Sahail Ashraf posted on 5 November 2019
For some months now, LinkedIn has been sitting and watching as its data is mined by people. They are mining because it gives valuable information to both employers and marketers. Some people are paying for the lists too.
It was viewed as being unfair that outside companies could storm into LinkedIn and harvest the email addresses, phone numbers and job details of millions of people. But this is what has been happening, and pretty much on a huge level.
Companies (often marketing or sales companies that wanted the data for leads) would argue back that they needed to mine this data so they could stay in business and deliver the best outcomes for their colleagues.
LinkedIn basically thought it was right to stop companies coming in and taking data. It was LinkedIn’s data, and their clients had entrusted it with them.
LinkedIn sent a cease and desist letter to a firm called hiQ. The company was ‘scraping’ LinkedIn to find information on customers and sell it on. This was all in plain sight, and no one had been told that doing this was illegal in any way. The details that would come out of scrapping had various uses, including helping employers vet future employees.
However, it was also seen to be part of the process that involves social media marketers (as in professionals) finding leads for their clients. This meant, in LinkedIn’s eyes, that the site and its functionality were being exploited.
Many of these companies were getting quite hot under the collar at the news that LinkedIn was taking the hiQ case to court. If the brand succeeded, then marketing would have to take a hit. Mass development of leads was possible for them with scraping, and it was highly effective too. LinkedIn has always been able to offer a ton of information about prospects for free. The paid model just fine-tuned information. But the free model still delivered with names, job positions and contact details. It was a pretty good deal.
And it still is a good deal. The California Appeals Court rejected LinkedIn’s plea, and ruled that it was not illegal to scrape data from a public website. That Supreme Court was well aware of the uses this data was being turned to, but it still said it was not illegal and will be allowed to continue.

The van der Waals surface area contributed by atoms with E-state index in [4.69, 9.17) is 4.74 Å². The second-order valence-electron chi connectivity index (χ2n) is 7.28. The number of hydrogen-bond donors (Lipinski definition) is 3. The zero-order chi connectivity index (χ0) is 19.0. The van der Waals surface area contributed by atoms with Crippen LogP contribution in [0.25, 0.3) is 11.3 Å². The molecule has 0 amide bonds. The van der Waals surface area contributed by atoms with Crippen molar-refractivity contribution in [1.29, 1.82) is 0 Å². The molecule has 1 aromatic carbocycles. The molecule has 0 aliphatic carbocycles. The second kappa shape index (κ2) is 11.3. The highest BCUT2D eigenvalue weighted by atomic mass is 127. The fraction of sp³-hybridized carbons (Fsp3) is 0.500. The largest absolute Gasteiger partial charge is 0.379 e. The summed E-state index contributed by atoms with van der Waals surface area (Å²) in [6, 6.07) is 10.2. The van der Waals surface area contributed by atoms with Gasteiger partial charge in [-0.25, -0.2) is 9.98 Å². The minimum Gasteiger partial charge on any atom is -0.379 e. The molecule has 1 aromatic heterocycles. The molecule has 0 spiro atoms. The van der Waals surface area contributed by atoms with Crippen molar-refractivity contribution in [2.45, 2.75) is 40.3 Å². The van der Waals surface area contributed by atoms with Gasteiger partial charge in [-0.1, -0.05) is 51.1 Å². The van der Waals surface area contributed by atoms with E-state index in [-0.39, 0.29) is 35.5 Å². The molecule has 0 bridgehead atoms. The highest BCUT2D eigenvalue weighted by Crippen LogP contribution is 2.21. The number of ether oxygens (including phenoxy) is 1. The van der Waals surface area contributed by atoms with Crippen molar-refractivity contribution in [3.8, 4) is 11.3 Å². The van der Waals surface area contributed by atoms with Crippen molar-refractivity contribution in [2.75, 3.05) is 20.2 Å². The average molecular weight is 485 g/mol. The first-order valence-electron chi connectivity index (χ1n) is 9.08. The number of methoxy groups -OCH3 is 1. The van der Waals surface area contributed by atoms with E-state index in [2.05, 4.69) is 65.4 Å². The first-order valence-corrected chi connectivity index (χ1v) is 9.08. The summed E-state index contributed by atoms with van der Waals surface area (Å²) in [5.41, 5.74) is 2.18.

A number of companies must have been scared by the possibility of LinkedIn arguing that its data was untouchable. A vast industry has been built up around the essentially ‘free’ lead generation database created and maintained.
That’s really no surprise. As a social network, LinkedIn has an extensive database of people. It also has the ability to find contact details for them. And even if you don’t get the email address(vital for a marketing company, for example), you will still have options around connecting with these people through the platform itself.
Stepping beyond that free model does bring billing, but it’s not astronomical, and businesses, specifically their marketing teams, have found it easy to search, segment and then contact prospects.
What LinkedIn doesn’t like is when people find a way to get massive lists just by automating their prospect finding process. Other companies that have done it before have been threatened, but this is a landmark decision. It means that LinkedIn may well become what it didn’t want to be.
LinkedIn tried to accommodate the sales teams around the world with it’s special sales solutions. This was welcome, but the real problems revolves around that ability to automate the whole process of finding prospects, warming them up, and then selling to them. This can all be done through LinkedIn.
Now, LinkedIn faces a future where the vast amount of data it has is public property. Sure, you have to work with the data you get to make a sales prospect list, but if Facebook can face huge problems over its use of data, why wouldn’t linkedIn? Especially if it can’t protect the data it has.
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